If you have time, let the students play again, trading puzzles with another classmate.

How do you help students understand the birthday of our country? Leave a note by clicking on the word Comment below.

New to Excel Math? Preview elementary math lessons that really work for Kindergarten through Sixth Grade on our website: www.excelmath.com. Also find math resources for teachers, parents and students and take a walk through the curriculum at excelmath.com/tour/tour01.html.

## Monday, July 1, 2013

### Independence Day Math

On July 4 we celebrate our country's birthday with fireworks, picnics, and activities with our families and friends. Some of the streets around our city are lined with United States flags in honor of Independence Day.

Here's a fun craft — Fourth of July rockets. Let your students make some rockets from paper scraps and recyclables (cardboard bathroom tissue tubes, drinking straws, and tissue paper). Then use the festive rockets to decorate your classroom. See complete instructions and photos at http://to.pbs.org/19CWCCv

Have each student print a math equation on the rocket and print the answer on a strip of paper. Let the child fold the paper and slip it into the rocket tube. Have your students trade tubes and see who can solve the equation first.

Also have your students make paper flags from white construction paper. Glue red paper strips for the stripes and a blue square of paper in the top left corner for the star background. Let the students add white star stickers or use chalk or white crayons to draw stars.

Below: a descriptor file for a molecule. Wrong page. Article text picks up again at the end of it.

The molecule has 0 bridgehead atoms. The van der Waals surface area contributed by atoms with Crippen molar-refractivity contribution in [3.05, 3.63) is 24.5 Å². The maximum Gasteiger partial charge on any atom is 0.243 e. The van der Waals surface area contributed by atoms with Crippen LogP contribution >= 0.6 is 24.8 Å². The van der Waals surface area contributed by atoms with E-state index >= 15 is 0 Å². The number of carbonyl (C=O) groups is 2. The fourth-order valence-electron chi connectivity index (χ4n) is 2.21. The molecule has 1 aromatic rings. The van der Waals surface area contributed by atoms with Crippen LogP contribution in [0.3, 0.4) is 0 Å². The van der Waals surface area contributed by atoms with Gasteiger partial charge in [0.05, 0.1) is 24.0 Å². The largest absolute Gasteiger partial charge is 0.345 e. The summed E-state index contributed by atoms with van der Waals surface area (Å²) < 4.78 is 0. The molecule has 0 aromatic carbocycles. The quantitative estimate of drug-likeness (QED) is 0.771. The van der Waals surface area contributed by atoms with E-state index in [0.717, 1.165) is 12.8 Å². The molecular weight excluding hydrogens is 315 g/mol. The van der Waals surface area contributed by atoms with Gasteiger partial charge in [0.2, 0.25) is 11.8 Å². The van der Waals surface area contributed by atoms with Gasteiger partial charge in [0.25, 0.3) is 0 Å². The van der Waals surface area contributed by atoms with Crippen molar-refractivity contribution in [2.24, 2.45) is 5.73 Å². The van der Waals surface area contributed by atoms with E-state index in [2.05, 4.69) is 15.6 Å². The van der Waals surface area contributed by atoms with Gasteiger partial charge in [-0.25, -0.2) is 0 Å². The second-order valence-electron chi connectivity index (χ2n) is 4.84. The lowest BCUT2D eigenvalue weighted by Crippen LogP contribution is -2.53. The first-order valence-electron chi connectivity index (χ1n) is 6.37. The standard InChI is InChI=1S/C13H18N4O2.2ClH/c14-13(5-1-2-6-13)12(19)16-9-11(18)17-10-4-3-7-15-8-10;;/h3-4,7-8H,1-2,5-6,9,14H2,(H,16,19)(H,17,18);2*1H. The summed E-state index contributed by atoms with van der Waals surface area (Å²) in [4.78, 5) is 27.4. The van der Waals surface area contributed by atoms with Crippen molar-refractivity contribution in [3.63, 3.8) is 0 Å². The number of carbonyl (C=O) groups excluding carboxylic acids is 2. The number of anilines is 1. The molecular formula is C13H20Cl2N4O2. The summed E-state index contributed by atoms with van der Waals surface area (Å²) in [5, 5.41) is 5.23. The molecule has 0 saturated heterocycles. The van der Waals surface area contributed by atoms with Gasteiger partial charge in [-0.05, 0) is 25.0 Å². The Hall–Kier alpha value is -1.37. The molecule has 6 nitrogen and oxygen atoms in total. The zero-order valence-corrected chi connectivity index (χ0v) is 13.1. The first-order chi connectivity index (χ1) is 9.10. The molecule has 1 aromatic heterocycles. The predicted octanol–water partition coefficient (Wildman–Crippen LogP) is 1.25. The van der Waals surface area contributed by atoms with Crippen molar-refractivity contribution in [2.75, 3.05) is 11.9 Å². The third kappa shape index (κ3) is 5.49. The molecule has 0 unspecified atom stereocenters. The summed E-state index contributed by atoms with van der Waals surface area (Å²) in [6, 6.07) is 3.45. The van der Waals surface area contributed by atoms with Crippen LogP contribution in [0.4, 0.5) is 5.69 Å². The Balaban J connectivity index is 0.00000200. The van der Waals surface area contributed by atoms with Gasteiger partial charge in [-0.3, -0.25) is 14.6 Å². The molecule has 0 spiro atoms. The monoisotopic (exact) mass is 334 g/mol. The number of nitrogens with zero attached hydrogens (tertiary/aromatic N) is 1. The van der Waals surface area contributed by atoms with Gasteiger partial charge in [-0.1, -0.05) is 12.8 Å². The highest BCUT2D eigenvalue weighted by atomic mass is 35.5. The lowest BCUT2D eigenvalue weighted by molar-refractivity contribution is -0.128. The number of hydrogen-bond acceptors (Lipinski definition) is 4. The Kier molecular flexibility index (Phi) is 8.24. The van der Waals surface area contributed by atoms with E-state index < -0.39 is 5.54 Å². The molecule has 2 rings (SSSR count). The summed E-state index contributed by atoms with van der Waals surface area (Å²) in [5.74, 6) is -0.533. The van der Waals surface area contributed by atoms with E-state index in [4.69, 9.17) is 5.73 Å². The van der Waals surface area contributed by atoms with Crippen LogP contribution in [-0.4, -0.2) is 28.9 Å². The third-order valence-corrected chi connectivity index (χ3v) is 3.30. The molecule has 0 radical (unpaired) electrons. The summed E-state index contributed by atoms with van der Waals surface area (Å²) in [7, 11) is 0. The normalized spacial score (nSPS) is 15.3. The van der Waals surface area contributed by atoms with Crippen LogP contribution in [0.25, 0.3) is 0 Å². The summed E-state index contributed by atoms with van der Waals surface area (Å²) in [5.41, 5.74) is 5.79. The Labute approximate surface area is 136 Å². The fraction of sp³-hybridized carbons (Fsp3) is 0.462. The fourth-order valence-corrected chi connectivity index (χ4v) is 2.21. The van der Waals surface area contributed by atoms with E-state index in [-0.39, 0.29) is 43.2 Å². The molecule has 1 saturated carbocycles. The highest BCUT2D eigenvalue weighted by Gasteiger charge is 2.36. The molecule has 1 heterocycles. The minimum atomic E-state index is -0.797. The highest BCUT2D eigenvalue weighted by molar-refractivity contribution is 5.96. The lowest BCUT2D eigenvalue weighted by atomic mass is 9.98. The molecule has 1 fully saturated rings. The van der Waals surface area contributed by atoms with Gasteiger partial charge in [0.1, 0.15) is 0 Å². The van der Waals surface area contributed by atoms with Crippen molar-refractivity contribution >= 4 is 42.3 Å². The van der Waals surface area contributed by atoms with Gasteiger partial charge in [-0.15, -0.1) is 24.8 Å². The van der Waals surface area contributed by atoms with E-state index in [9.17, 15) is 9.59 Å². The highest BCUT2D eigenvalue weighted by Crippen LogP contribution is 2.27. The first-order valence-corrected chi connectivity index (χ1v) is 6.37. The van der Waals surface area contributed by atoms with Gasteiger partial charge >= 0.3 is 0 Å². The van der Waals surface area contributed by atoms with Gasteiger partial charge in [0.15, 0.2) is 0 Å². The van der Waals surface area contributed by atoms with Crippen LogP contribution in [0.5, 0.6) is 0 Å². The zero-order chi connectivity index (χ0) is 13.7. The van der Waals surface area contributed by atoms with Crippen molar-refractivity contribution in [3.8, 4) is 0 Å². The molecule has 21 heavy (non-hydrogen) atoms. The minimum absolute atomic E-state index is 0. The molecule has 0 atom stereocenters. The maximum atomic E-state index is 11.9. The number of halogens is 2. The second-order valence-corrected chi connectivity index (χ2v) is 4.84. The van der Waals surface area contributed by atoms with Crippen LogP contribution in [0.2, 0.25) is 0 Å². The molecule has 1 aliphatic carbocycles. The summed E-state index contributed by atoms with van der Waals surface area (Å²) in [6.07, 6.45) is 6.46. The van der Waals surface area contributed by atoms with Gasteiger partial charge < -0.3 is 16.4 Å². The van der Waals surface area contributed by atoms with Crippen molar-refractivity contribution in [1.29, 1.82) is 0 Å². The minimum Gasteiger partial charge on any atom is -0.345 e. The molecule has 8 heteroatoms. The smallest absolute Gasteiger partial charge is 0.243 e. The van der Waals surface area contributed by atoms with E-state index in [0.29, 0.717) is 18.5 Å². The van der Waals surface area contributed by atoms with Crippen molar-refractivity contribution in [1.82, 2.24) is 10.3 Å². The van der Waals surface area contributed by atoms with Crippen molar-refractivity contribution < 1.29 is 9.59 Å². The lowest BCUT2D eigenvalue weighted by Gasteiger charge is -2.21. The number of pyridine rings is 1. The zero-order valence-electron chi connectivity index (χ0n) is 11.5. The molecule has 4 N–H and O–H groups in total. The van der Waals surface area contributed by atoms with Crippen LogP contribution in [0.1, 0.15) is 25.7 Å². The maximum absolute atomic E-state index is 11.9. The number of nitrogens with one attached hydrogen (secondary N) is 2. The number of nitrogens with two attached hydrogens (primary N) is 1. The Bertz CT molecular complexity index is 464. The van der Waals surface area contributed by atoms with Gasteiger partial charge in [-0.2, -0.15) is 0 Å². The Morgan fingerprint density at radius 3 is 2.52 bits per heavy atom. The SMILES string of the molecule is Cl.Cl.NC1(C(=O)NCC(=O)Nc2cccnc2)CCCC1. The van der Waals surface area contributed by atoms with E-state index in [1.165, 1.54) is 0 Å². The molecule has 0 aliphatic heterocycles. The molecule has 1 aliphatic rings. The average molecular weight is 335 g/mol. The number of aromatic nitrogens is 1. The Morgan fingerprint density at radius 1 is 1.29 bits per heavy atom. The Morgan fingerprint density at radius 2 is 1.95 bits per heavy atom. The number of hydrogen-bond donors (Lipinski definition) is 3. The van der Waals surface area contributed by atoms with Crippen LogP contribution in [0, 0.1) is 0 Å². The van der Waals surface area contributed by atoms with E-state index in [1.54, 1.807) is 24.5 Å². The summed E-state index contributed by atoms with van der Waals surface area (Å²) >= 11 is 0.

Talk about the United States flag as the students look at your class flag. Or show them the picture of the flag shown here. Ask them to explain why there are 13 stripes and 50 stars. See if the class can name all 50 states or the 13 original colonies.

Let your students create math equations that total 50 and 13 using a variety of operations (addition, subtraction, multiplication, division) and print them on the back of their flags. In Excel Math, we help students understand and practice math skills so they become confident and successful in mathematics. Learn more about our unique spiraling system: http://www.excelmath.com/tour/tour03.html.

Your students may not realize that "the star-spangled banner" refers to our flag. Discuss other banners your students may have seen. Point out that our flag is a banner with stars and stripes. In 1814, Francis Scott Key wrote the poem, Defense of Fort McHenry. The poem was later put to the tune of The Anacreontic Song by John Stafford Smith (watch the Georgia Tech Glee Club perform a rousing version of that song below). The song was modified somewhat, Keys words were added, and it was retitled, The Star Spangled Banner. Congress proclaimed The Star Spangled Banner the U.S. National Anthem in 1931.

Like most people, you may be most familiar with the first verse of  The Star Spangled Banner. Did you know it has four verses? Here are the first two:

O say, can you see, by the dawn's early light,
What so proudly we hail'd at the twilight's last gleaming?
Whose broad stripes and bright stars, thro' the perilous fight,
O'er the ramparts we watch'd were so gallantly streaming?
And the rockets' red glare, the bombs bursting in air,
Gave proof thro' the night that our flag was still there,
O say, does that star-spangled banner yet wave
O'er the land of the free and the home of the brave?

On the shore dimly seen through the mists of the deep
Where the foe’s haughty host in dread silence reposes,
What is that which the breeze, o’er the towering steep,
As it fitfully blows, half conceals, half discloses?
Now it catches the gleam of the morning’s first beam,
In full glory reflected now shines in the stream,
’Tis the star-spangled banner - O long may it wave
O’er the land of the free and the home of the brave!